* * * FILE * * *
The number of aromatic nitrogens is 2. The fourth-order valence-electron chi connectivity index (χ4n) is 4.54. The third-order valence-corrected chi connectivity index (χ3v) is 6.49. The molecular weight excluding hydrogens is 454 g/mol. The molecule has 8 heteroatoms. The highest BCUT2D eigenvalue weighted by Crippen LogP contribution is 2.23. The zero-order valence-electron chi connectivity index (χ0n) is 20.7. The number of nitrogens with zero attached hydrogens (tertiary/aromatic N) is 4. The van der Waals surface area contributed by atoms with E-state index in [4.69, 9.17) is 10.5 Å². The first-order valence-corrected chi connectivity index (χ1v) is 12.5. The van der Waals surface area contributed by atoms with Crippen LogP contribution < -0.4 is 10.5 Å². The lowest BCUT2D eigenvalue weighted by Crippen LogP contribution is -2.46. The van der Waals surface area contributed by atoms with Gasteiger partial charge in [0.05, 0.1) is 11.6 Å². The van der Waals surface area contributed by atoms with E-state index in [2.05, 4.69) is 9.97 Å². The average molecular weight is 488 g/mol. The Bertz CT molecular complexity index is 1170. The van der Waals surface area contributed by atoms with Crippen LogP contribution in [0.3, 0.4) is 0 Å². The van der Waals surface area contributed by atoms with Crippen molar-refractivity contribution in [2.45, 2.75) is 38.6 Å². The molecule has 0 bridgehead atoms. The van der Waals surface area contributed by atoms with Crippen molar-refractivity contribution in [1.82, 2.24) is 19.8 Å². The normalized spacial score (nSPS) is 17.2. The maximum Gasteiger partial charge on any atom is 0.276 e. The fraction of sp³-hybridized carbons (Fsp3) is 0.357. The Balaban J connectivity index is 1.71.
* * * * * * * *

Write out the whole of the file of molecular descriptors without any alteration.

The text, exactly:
The number of aromatic nitrogens is 2. The fourth-order valence-electron chi connectivity index (χ4n) is 4.54. The third-order valence-corrected chi connectivity index (χ3v) is 6.49. The molecular weight excluding hydrogens is 454 g/mol. The molecule has 8 heteroatoms. The highest BCUT2D eigenvalue weighted by Crippen LogP contribution is 2.23. The zero-order valence-electron chi connectivity index (χ0n) is 20.7. The number of nitrogens with zero attached hydrogens (tertiary/aromatic N) is 4. The van der Waals surface area contributed by atoms with E-state index in [4.69, 9.17) is 10.5 Å². The first-order valence-corrected chi connectivity index (χ1v) is 12.5. The van der Waals surface area contributed by atoms with Crippen LogP contribution < -0.4 is 10.5 Å². The lowest BCUT2D eigenvalue weighted by Crippen LogP contribution is -2.46. The van der Waals surface area contributed by atoms with Gasteiger partial charge in [0.05, 0.1) is 11.6 Å². The van der Waals surface area contributed by atoms with E-state index in [2.05, 4.69) is 9.97 Å². The average molecular weight is 488 g/mol. The Bertz CT molecular complexity index is 1170. The van der Waals surface area contributed by atoms with Crippen LogP contribution in [0.3, 0.4) is 0 Å². The van der Waals surface area contributed by atoms with Crippen molar-refractivity contribution in [2.45, 2.75) is 38.6 Å². The molecule has 0 bridgehead atoms. The van der Waals surface area contributed by atoms with Crippen molar-refractivity contribution in [1.82, 2.24) is 19.8 Å². The normalized spacial score (nSPS) is 17.2. The maximum Gasteiger partial charge on any atom is 0.276 e. The fraction of sp³-hybridized carbons (Fsp3) is 0.357. The Balaban J connectivity index is 1.71.